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Seven Signs You've Been Living in Tokyo Too Long

Source: flickr | Juan Pablo Colasso

There really isn’t anywhere else in the world quite like Tokyo with its unique mix of elegance and history, combined with its modern kitsch appeal of anime, robots and owl cafes.

However, while expat life is certainly an exciting one in Japan’s capital, it’s not always plain sailing and there are several cultural adjustments you will find yourself making:

1) You get used to being hungry and thirsty at work events

Source: Flickr | Ryan Ritchie

Respect is still a huge part of Japanese culture, so much so that when you are at a client dinner it is not the done thing for anyone to start eating until their immediate superior has taken the first bite or sip.

This means that if the most important person at the table is caught up in conversation, and doesn’t touch their food or drink, neither can anyone else. You get used to grabbing a quick snack beforehand!

2) Though you feel weird eating and drinking on the streets

Source: Flickr | Juan Pablo Colasso

And on the subject of eating, after a while you’ll start noticing the odd looks you get if you grab a snack and eat it on to go. The Japanese have a huge sense of how they appear and even young people think there is something rude and unappealing about being seen eating in public. The lack of bins on Japan’s streets also makes eating on the go quite hard, unless you want to be carrying food wrappers around with you all day.

3) You light up when you enter a bar

Source: flickr | yelloweaglefeather

That’s right, smoking is banned on the streets of Tokyo and you can get fined for walking and smoking. Incredibly, smoking in bars and restaurants is fine though. So if you’re travelling between the UK and Tokyo a fair bit and are partial to the odd cigarette, make sure you get it the right way around!

4) Working 60 hours a week seems short

Source: flickr | yelloweaglefeather

Japan’s mentality that the machine is greater than the part is one that has helped propel it to such prosperity and you’ll notice at work there is pride to be had for an individual making sacrifices for the good of his or her team. The pros of this are great; you’ll rarely find an office show-off or a colleague who claims ownership of your ideas, but there are some pretty big downsides; taking holiday or leaving on time is seen as a weakness, so much so people will brag about how many years (!) it has been since they took a day off.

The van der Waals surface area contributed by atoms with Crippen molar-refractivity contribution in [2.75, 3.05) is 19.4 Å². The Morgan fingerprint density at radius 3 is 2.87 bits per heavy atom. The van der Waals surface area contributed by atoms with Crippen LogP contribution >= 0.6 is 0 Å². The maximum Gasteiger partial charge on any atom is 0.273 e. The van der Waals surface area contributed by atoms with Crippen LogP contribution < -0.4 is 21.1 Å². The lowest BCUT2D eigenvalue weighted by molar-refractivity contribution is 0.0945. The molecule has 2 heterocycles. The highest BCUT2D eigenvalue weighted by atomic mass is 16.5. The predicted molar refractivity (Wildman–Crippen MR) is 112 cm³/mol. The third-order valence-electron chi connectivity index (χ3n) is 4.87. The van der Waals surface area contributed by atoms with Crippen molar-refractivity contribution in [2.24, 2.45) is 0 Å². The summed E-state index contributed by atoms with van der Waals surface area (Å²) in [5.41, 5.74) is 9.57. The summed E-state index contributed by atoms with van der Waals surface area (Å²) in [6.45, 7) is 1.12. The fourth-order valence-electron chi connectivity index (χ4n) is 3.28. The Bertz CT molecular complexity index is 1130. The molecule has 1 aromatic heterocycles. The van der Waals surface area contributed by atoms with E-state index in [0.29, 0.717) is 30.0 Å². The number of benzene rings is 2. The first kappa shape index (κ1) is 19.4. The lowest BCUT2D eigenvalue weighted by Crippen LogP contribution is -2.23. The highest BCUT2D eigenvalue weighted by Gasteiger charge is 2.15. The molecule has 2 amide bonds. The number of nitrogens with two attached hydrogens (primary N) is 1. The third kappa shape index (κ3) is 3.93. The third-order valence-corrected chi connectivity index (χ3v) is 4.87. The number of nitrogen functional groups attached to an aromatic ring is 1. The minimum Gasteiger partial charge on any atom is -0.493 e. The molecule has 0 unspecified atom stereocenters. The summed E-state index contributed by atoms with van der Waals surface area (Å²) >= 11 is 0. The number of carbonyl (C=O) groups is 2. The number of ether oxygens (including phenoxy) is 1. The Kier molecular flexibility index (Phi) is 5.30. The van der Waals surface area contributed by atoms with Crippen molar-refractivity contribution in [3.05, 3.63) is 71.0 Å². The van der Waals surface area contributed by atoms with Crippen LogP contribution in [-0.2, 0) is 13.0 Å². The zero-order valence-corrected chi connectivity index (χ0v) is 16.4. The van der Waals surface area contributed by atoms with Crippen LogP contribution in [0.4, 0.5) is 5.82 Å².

5) You don’t understand when your toilet doesn’t make noises and wash you

Source: Flickr | Jamie Moore

Ah yes, the famous Japanese loos. Well where to begin? Not only do they have heated seats which makes braving the toilet in winter a pleasure, they also play noises to detract away from whatever may be going on in the cubicle. However, while most loos have instructions in English as well as Japanese, if you come across one that doesn’t you could be in for a shock if you press the wrong button.

6) You get used to carrying huge wads of cash around with you

cash

For all its modernity, Japan has yet to embrace the debit card. So if you set up a Japanese bank account you have to pay for everything with cash. If you have a foreign card and you’re in a big shop you might get by, but otherwise you have to get used to stuffing your wallet with notes!

7) You begin to think the world is a wonderful place filled with honest and decent people

Source: flickr | Taichiro Ueki

Japan has one of the world’s lowest crime rates, bikes are left unlocked and if you were to leave something in a shop it would be unusual for a diligent staff member not to chase you down the road even if it is something of low value like a biro.

It can therefore be something of a shock to leave Japan and people not offer you help and a friendly smile when you look a little lost.